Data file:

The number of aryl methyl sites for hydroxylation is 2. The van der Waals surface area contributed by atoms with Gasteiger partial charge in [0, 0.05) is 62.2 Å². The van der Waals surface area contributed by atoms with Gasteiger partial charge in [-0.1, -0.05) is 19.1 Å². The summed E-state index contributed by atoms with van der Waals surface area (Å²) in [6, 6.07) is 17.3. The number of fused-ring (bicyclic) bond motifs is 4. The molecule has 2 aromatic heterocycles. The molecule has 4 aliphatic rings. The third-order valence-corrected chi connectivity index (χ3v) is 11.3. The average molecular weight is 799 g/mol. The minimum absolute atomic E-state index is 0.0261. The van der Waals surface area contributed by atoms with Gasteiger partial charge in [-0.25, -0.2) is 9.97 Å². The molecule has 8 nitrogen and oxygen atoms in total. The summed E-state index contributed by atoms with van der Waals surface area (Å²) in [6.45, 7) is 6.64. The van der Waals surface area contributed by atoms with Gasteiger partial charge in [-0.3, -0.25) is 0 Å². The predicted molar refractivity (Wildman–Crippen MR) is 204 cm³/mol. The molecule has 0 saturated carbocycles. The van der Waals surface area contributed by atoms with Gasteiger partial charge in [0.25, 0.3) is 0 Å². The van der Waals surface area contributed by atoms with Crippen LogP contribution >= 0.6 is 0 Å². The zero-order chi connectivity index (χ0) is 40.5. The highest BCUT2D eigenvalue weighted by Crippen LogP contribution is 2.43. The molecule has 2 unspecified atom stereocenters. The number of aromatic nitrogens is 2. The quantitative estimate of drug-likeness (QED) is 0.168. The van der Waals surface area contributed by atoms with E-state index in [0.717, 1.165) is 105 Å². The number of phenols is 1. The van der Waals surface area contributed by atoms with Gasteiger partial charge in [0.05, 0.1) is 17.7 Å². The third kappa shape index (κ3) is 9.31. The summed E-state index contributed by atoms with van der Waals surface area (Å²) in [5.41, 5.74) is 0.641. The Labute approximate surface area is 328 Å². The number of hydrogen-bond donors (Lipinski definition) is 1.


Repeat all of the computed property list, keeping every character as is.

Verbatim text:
The number of aryl methyl sites for hydroxylation is 2. The van der Waals surface area contributed by atoms with Gasteiger partial charge in [0, 0.05) is 62.2 Å². The van der Waals surface area contributed by atoms with Gasteiger partial charge in [-0.1, -0.05) is 19.1 Å². The summed E-state index contributed by atoms with van der Waals surface area (Å²) in [6, 6.07) is 17.3. The number of fused-ring (bicyclic) bond motifs is 4. The molecule has 2 aromatic heterocycles. The molecule has 4 aliphatic rings. The third-order valence-corrected chi connectivity index (χ3v) is 11.3. The average molecular weight is 799 g/mol. The minimum absolute atomic E-state index is 0.0261. The van der Waals surface area contributed by atoms with Gasteiger partial charge in [-0.25, -0.2) is 9.97 Å². The molecule has 8 nitrogen and oxygen atoms in total. The summed E-state index contributed by atoms with van der Waals surface area (Å²) in [6.45, 7) is 6.64. The van der Waals surface area contributed by atoms with Gasteiger partial charge in [-0.3, -0.25) is 0 Å². The predicted molar refractivity (Wildman–Crippen MR) is 204 cm³/mol. The molecule has 0 saturated carbocycles. The van der Waals surface area contributed by atoms with Gasteiger partial charge in [0.25, 0.3) is 0 Å². The van der Waals surface area contributed by atoms with Crippen LogP contribution >= 0.6 is 0 Å². The zero-order chi connectivity index (χ0) is 40.5. The highest BCUT2D eigenvalue weighted by Crippen LogP contribution is 2.43. The molecule has 2 unspecified atom stereocenters. The number of aromatic nitrogens is 2. The quantitative estimate of drug-likeness (QED) is 0.168. The van der Waals surface area contributed by atoms with E-state index in [0.717, 1.165) is 105 Å². The number of phenols is 1. The van der Waals surface area contributed by atoms with Gasteiger partial charge in [0.05, 0.1) is 17.7 Å². The third kappa shape index (κ3) is 9.31. The summed E-state index contributed by atoms with van der Waals surface area (Å²) in [5.41, 5.74) is 0.641. The Labute approximate surface area is 328 Å². The number of hydrogen-bond donors (Lipinski definition) is 1.